The group of Hammadi-Hammadi, made up of brilliant, wise, enterprising and courageous men, fell upon the Mantakapous, that is to say the last of the women in feminine virtues. Not knowing that finer women were up ahead, they chose their wives from amongst the Mantakapous.

The Hammadi, the group of men of ordinary brilliance, fell upon the Santaldé, women of quality and virtue equal to their own. They took their wives from amongst them.

During this time the Mantaldé, the most excellent of women, had outstripped their companions of the two other groups and had already arrived at the gates of Paradise. Angels came to greet and congratulate their arrival. When they wanted to cross the threshold, the angels stopped them, saying, “Sorry, Ladies, but you are still ‘halves’. But a half is incomplete and thus imperfect and the imperfect has no place in Paradise. Wait until each of you has a husband to complete you.[5] Then you will enter by twos, that is to say, as a perfect human unity.”

Before the women had recovered from their shock, the Hammadi-Hammadi presented themselves accompanied by their Mantakapous wives. “What a mystery!” the angels exclaimed, “Are these the ladies whom God has set aside to be your companions?” The Hammadi in turn arrived flanked by the Santaldé.

At last, the Hamanndof, the last of men, reached the heavenly gates empty-handed. The beautiful Mantaldé were obliged to give themselves in marriage to them in order to enter the heavenly Abode.

And that is how the first of men are shared with the last of women and how the best of women fell into the hands of the worst of men!

Once inside Paradise, the most exceptional men came to file a complaint with God. In agreement with the best of women, they called for a settlement, desiring to re-arrange the order of things.

God said, “I do not refuse a right to one who deserves it. But the intelligence of my acts is not always within your realms of understanding.

Brave ladies of supreme excellence, accept with good heart the men of little value. And you, distinguished gentlemen, suffer by your sides the lazy and the vulgar women. I have decided things as they are out of wisdom and foresight. If I put all the values on one side and all the faults on the other, the affairs of the world would go awry, like a badly apportioned load on the back of a carrier-ox. There would be neither equilibrium nor stability. At each turn, the loads would swing on one side and your universe would be even more difficult to control than it is at present.

As long as you remain coupled, the worthy men will stop the idle women from falling into the hands of ruffians who would shed all the softness from their eyelids.[6] And the wise and dignified women will serve as a refuge for lesser men with whom they are united in marriage.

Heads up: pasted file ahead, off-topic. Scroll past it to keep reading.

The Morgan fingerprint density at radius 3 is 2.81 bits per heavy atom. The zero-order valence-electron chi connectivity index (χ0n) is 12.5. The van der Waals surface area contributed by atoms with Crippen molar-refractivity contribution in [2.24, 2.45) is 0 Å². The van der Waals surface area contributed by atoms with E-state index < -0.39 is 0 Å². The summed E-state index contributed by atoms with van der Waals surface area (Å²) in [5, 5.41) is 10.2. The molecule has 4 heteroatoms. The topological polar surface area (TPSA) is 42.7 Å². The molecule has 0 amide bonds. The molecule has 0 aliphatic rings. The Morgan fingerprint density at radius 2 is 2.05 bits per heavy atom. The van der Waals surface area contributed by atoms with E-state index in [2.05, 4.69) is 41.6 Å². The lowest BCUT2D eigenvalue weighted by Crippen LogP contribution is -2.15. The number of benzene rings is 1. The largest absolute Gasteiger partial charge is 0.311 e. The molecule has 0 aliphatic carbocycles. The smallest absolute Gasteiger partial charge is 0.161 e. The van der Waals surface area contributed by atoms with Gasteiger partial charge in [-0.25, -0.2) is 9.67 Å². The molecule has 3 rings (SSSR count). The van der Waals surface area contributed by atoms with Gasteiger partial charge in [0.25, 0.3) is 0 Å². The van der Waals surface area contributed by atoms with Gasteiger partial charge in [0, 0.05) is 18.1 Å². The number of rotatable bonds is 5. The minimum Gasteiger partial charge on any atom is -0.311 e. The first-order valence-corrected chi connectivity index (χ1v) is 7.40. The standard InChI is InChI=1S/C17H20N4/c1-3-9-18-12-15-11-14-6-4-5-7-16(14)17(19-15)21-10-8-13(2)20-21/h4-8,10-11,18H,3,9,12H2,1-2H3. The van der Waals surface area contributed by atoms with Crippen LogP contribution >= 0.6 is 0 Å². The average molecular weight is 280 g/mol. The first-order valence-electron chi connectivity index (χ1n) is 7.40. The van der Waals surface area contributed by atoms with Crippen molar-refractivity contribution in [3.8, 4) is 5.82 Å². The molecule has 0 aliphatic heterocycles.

I have regulated everything according to a measure whose mystery I alone know. Do not be hateful any longer. Do not push each other away under the pretext that your values and conditions are unequal and thinking that you deserve better.

Love each other, especially husband and wife. And let it be known that among the things which please your God, the perfect conciliation between husband and wife is of the highest order!”

Image: František Kupka,
Amorpha, fugue in two colours(Prague)

Translated from: Amadou Hampâté Bâ,
Contes des sages d’Afrique (Paris)

Notes: [1] In this Fulɓe legend, God instituted monogamy for the human race at the creation of the world. This corresponds with the tradition of the red Fulɓe (the Fulɓe pastors) who only had one wife. The difficulties of pastoral life make polygamy unsuitable in any case. The latter turns out to be an urban phenomenon (of sedentary life) linked to the accumulation of wealth. One thinks for example of the lion, which although being the “king of the bush” is amongst the least well off because it sometimes has to go ten days at a time without finding anything to eat. The lion has only one companion, unlike the bustard, which finds grains everywhere to peck at, and always has several.

[2] Celibacy has always been very badly seen in traditional African culture. The unmarried man was treated like a minor regardless of age, and his speech was not respected in public assemblies.

[3] Hammadi-Hammadi is the name of a hero of great renown and of great value for his family, his district, his village and the whole country. When he travels, not only does his landlord benefit from his reputation, but the district, the village and the whole country know he has come.
Hammadi is a man of worth, but his worth is limited to his family, his district and his village. When he travels, one knows of his arrival within the limits of the village.
Hamanndof is a man of whom it is said that when he is absent, even his family do not notice his departure. And if he travels, even his landlord does not notice his arrival.

[4] Mantaldé is a wife of very great qualities who can stand in for her husband, and if necessary earn a living for her family, who can do everything for herself.
Santaldé is an excellent mother of the family and a good housewife. When her husband brings something home, she knows how to preserve and share it out. But she seeks and earns nothing for herself.
Mantakapous is a woman who not only does not know how to make anything for herself, but also if her husband brings something home she wastes it. If one gives her nothing, she starts crying. If one gives her something, she says it is not enough. She complains constantly and never does anything right.

[5] This story happened a long time ago. Feminism had not been invented yet and the angels have since had diversity training.

[6] They would make them cry.